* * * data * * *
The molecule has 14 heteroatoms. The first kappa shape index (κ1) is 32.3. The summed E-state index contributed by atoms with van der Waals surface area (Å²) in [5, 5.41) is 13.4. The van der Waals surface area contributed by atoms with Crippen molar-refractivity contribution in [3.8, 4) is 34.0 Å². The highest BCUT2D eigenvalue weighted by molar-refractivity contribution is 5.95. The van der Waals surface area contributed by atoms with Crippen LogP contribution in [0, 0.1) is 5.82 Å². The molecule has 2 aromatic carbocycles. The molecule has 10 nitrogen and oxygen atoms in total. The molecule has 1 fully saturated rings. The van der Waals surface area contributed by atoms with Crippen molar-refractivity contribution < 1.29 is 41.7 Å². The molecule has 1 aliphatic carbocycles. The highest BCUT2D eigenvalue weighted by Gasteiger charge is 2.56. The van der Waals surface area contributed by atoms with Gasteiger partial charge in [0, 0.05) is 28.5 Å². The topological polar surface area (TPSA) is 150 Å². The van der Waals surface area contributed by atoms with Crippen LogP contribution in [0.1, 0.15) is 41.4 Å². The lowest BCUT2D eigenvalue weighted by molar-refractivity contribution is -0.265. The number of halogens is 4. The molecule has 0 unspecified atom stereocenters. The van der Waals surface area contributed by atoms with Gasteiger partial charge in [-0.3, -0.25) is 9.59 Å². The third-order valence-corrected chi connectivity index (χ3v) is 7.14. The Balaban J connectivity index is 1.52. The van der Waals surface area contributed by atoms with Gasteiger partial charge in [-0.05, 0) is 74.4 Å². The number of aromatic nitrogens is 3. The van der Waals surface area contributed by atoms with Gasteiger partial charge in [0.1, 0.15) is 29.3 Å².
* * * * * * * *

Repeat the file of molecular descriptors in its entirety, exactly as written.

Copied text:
The molecule has 14 heteroatoms. The first kappa shape index (κ1) is 32.3. The summed E-state index contributed by atoms with van der Waals surface area (Å²) in [5, 5.41) is 13.4. The van der Waals surface area contributed by atoms with Crippen molar-refractivity contribution in [3.8, 4) is 34.0 Å². The highest BCUT2D eigenvalue weighted by molar-refractivity contribution is 5.95. The van der Waals surface area contributed by atoms with Crippen LogP contribution in [0, 0.1) is 5.82 Å². The molecule has 2 aromatic carbocycles. The molecule has 10 nitrogen and oxygen atoms in total. The molecule has 1 fully saturated rings. The van der Waals surface area contributed by atoms with Crippen molar-refractivity contribution < 1.29 is 41.7 Å². The molecule has 1 aliphatic carbocycles. The highest BCUT2D eigenvalue weighted by Gasteiger charge is 2.56. The van der Waals surface area contributed by atoms with Gasteiger partial charge in [0, 0.05) is 28.5 Å². The topological polar surface area (TPSA) is 150 Å². The van der Waals surface area contributed by atoms with Crippen LogP contribution in [0.1, 0.15) is 41.4 Å². The lowest BCUT2D eigenvalue weighted by molar-refractivity contribution is -0.265. The number of halogens is 4. The molecule has 0 unspecified atom stereocenters. The van der Waals surface area contributed by atoms with Gasteiger partial charge in [-0.3, -0.25) is 9.59 Å². The third-order valence-corrected chi connectivity index (χ3v) is 7.14. The Balaban J connectivity index is 1.52. The van der Waals surface area contributed by atoms with Gasteiger partial charge in [-0.05, 0) is 74.4 Å². The number of aromatic nitrogens is 3. The van der Waals surface area contributed by atoms with Gasteiger partial charge in [0.1, 0.15) is 29.3 Å².